10 Rules For Effective Communication [Infographic]

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"IF YOU SPEAK TO A MAN IN A LANGUAGE HE UNDERSTANDS, THAT GOES TO HIS HEAD, BUT IF YOU SPEAK HIS LANGUAGE, THAT GOES TO HIS HEART" -NELSON MANDELA


Being an excellent communicator is a quality that will make you stand out from the rest. The ability to express ideas clearly and convincingly is a skill possessed by the best leaders, those capable of producing change, championing causes, or changing the fate of companies on the edge of the abyss.

Language and the ability to link and share knowledge are fundamental aspects for living together and even for the mental and physical health of the human being. 

Communicating is essential and allows us to interact with our peers and even with other animal species. In our daily life, we ​​do not stop doing it, since every act or even its absence is communicative. 

However, we must ask ourselves, are we able to communicate effectively?

 

Know how to express yourself and make yourself understood

 

Communicating involves the exchange of information between two or more subjects through the use of various codes through which they can transmit.

However, doing so effectively does not only imply that a subject A issues a message to a subject B.

For communication to be effective, it is necessary to establish a climate of mutual understanding and respect in which the message is transmitted clearly, concise, and unambiguous the content of the message being consistent with the attitude present in the communication.

The act must allow both components to express themselves and be actively heard, as well as maintain a language adjusted to the abilities of both subjects.

We live in an increasingly individualistic society, which makes communication effectiveness difficult. People tend to express themselves continuously without leaving room for others to answer and without really listening to what the others have to say in addition to making frequent the use of ambivalences and ambiguities that can give rise to different interpretations.

The following ten rules for effective communication were developed by Dr. Frank Luntz, who has been a communication advisor to distinguished politicians, as well as a large group of outstanding companies.

Simplicity

We must always choose the most straightforward words to communicate, the best known. The more rare and gimmicky the words, the fewer people will understand your message.

Brevity

Never use four words if you can write it in three, be as brief as possible. Today capturing and keeping people's attention is very difficult, so the fewer words you use to convey your message better.

Credibility

People have to believe before buying. If your message is not sincere or contradicts facts, perceptions, or circumstances accepted as true, it will lack impact. It is always very tempting to promote yourself as the best service, the best quality, the cheapest, but if this is not true, your credibility will be negatively affected.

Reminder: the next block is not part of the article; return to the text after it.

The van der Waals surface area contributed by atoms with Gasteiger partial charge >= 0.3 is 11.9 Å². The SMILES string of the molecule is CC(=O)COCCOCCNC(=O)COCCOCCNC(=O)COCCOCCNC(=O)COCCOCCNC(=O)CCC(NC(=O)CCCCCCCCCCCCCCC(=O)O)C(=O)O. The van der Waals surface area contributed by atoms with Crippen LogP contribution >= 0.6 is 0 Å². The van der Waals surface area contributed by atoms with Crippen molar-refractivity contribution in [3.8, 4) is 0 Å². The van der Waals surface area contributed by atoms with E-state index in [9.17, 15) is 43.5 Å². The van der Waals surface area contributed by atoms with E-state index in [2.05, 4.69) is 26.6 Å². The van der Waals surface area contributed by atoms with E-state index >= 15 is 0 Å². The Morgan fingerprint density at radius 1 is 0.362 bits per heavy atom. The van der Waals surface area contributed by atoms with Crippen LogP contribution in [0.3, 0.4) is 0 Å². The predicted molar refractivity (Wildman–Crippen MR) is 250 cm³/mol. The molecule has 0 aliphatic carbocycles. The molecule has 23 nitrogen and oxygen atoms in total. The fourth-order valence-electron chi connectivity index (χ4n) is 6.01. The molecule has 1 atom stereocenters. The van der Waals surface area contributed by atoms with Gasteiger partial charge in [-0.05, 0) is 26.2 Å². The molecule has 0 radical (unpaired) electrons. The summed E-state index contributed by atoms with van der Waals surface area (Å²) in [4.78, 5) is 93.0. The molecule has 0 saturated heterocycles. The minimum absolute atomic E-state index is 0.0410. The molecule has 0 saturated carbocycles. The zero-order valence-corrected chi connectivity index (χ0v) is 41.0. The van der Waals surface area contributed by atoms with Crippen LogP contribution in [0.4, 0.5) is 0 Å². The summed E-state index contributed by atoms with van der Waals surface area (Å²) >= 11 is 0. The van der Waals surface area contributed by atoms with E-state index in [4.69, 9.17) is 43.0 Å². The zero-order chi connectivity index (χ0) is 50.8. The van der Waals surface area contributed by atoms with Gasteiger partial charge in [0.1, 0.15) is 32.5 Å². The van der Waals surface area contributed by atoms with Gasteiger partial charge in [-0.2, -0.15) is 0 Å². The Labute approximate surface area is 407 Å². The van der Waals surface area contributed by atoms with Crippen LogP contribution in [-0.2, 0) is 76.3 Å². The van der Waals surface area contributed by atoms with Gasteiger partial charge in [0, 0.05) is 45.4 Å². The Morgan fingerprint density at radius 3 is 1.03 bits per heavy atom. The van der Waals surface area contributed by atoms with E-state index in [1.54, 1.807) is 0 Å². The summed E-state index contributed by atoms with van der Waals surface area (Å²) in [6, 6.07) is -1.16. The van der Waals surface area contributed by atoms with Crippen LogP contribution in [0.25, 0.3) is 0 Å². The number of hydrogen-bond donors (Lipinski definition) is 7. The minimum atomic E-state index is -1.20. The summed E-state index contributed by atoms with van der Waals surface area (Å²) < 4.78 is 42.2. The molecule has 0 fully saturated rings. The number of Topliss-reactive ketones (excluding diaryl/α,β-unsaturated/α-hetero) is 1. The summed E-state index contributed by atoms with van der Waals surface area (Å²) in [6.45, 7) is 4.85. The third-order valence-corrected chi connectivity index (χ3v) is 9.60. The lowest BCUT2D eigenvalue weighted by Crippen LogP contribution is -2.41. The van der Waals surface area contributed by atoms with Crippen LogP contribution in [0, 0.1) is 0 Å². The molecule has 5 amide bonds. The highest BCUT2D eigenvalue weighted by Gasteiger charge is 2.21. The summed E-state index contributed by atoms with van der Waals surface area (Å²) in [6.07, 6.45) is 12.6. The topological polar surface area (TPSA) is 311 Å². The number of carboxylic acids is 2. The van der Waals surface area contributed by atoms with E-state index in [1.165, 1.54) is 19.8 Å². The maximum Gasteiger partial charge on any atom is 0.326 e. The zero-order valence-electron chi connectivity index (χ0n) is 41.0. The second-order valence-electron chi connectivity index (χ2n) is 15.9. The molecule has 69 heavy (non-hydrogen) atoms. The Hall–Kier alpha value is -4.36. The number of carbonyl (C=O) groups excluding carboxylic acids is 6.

Consistency

To remember the message, you must repeat it many times. The leader who wants to produce a real change must choose a few topics and stay with them. Listening to something repeatedly will help the message to remain inside the minds of the people.

Novelty

We get bored quickly, that's why we're always on the lookout for the next big thing: the new best diet, the new gadget, the latest application, etc. Surprising people with unknown data or statistics makes a message much more memorable. If people say 'I did not know that', you have triumphed.

Sound and texture

Groups of words that begin or end with the same letters have a higher recall, a message that has rhyme is also more easily remembered. "Intel Inside", "Rexona does not leave you" and "A bit of pasta is enough" are examples of very successful slogans that followed this rule.

Transmit aspirations

We aspire to a better future, and we want to have the illusion that tomorrow we will be smarter, healthier, more attractive. A positive message, full of hope, is more seductive than a negative and pessimistic one.

Display

Use words to create images. M & M, "melt in your mouth, not in your hands"; Heineken, "think green", from the previous (and well-remembered) messages it is easy to create a mental image.

Ask questions

Do you like driving? (BMW), Nespresso ... What else? An affirmation made in the form of a rhetorical question can have a more significant impact than the affirmation alone.

Context

People must first understand why your message is important before adopting it. For a political campaign, for a new product, or a change initiative within the company, people must first understand why.

Communication is part art and part science. To make an impact is not necessary to always incorporate the ten rules, but the more you follow them, the more powerful your message will be.

Power brings responsibility. Now that you can influence use it responsibly.

10 Rules for effective communication


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